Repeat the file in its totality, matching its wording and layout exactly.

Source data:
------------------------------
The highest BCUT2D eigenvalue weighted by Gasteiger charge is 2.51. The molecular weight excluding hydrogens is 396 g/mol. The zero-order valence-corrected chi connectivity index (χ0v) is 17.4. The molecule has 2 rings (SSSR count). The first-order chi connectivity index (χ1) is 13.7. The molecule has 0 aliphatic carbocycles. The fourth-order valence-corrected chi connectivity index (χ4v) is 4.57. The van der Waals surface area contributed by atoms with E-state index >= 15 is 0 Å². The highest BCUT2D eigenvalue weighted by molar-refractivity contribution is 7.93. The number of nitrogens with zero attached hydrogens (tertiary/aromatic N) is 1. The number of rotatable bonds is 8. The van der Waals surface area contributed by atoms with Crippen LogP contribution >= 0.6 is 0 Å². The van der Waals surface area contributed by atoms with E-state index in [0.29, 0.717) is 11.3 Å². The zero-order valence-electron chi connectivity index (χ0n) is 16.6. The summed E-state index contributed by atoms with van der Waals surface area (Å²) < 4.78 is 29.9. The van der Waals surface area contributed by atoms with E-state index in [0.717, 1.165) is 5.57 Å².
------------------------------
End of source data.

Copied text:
The highest BCUT2D eigenvalue weighted by Gasteiger charge is 2.51. The molecular weight excluding hydrogens is 396 g/mol. The zero-order valence-corrected chi connectivity index (χ0v) is 17.4. The molecule has 2 rings (SSSR count). The first-order chi connectivity index (χ1) is 13.7. The molecule has 0 aliphatic carbocycles. The fourth-order valence-corrected chi connectivity index (χ4v) is 4.57. The van der Waals surface area contributed by atoms with E-state index >= 15 is 0 Å². The highest BCUT2D eigenvalue weighted by molar-refractivity contribution is 7.93. The number of nitrogens with zero attached hydrogens (tertiary/aromatic N) is 1. The number of rotatable bonds is 8. The van der Waals surface area contributed by atoms with Crippen LogP contribution >= 0.6 is 0 Å². The van der Waals surface area contributed by atoms with E-state index in [0.29, 0.717) is 11.3 Å². The zero-order valence-electron chi connectivity index (χ0n) is 16.6. The summed E-state index contributed by atoms with van der Waals surface area (Å²) < 4.78 is 29.9. The van der Waals surface area contributed by atoms with E-state index in [0.717, 1.165) is 5.57 Å².